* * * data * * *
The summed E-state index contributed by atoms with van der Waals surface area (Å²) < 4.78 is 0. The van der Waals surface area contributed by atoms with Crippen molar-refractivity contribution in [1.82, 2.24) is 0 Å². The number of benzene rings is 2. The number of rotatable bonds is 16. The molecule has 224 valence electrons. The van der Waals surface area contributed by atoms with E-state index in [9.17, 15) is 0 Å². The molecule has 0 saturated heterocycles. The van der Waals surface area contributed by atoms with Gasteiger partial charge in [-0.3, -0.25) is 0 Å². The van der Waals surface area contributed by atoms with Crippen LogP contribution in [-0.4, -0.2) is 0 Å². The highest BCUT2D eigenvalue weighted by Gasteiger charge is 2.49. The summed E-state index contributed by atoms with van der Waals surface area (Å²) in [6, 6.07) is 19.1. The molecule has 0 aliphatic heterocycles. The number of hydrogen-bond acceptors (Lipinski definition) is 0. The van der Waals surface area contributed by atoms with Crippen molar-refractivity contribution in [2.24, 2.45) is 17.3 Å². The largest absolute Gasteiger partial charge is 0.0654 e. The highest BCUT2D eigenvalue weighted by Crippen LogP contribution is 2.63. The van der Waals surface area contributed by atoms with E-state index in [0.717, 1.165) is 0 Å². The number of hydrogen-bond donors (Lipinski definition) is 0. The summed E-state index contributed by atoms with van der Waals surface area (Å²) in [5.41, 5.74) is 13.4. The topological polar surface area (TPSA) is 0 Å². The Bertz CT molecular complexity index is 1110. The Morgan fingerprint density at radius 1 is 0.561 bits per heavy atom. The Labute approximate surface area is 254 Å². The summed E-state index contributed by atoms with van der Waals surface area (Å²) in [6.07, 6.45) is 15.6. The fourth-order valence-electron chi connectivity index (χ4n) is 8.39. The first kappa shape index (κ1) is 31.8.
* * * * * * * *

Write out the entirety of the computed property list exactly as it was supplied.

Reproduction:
The summed E-state index contributed by atoms with van der Waals surface area (Å²) < 4.78 is 0. The van der Waals surface area contributed by atoms with Crippen molar-refractivity contribution in [1.82, 2.24) is 0 Å². The number of benzene rings is 2. The number of rotatable bonds is 16. The molecule has 224 valence electrons. The van der Waals surface area contributed by atoms with E-state index in [9.17, 15) is 0 Å². The molecule has 0 saturated heterocycles. The van der Waals surface area contributed by atoms with Gasteiger partial charge in [-0.3, -0.25) is 0 Å². The van der Waals surface area contributed by atoms with Crippen LogP contribution in [-0.4, -0.2) is 0 Å². The highest BCUT2D eigenvalue weighted by Gasteiger charge is 2.49. The summed E-state index contributed by atoms with van der Waals surface area (Å²) in [6, 6.07) is 19.1. The molecule has 0 aliphatic heterocycles. The number of hydrogen-bond acceptors (Lipinski definition) is 0. The van der Waals surface area contributed by atoms with Crippen molar-refractivity contribution in [2.24, 2.45) is 17.3 Å². The largest absolute Gasteiger partial charge is 0.0654 e. The highest BCUT2D eigenvalue weighted by Crippen LogP contribution is 2.63. The van der Waals surface area contributed by atoms with E-state index in [0.717, 1.165) is 0 Å². The number of hydrogen-bond donors (Lipinski definition) is 0. The summed E-state index contributed by atoms with van der Waals surface area (Å²) in [5.41, 5.74) is 13.4. The topological polar surface area (TPSA) is 0 Å². The Bertz CT molecular complexity index is 1110. The Morgan fingerprint density at radius 1 is 0.561 bits per heavy atom. The Labute approximate surface area is 254 Å². The summed E-state index contributed by atoms with van der Waals surface area (Å²) in [6.07, 6.45) is 15.6. The fourth-order valence-electron chi connectivity index (χ4n) is 8.39. The first kappa shape index (κ1) is 31.8.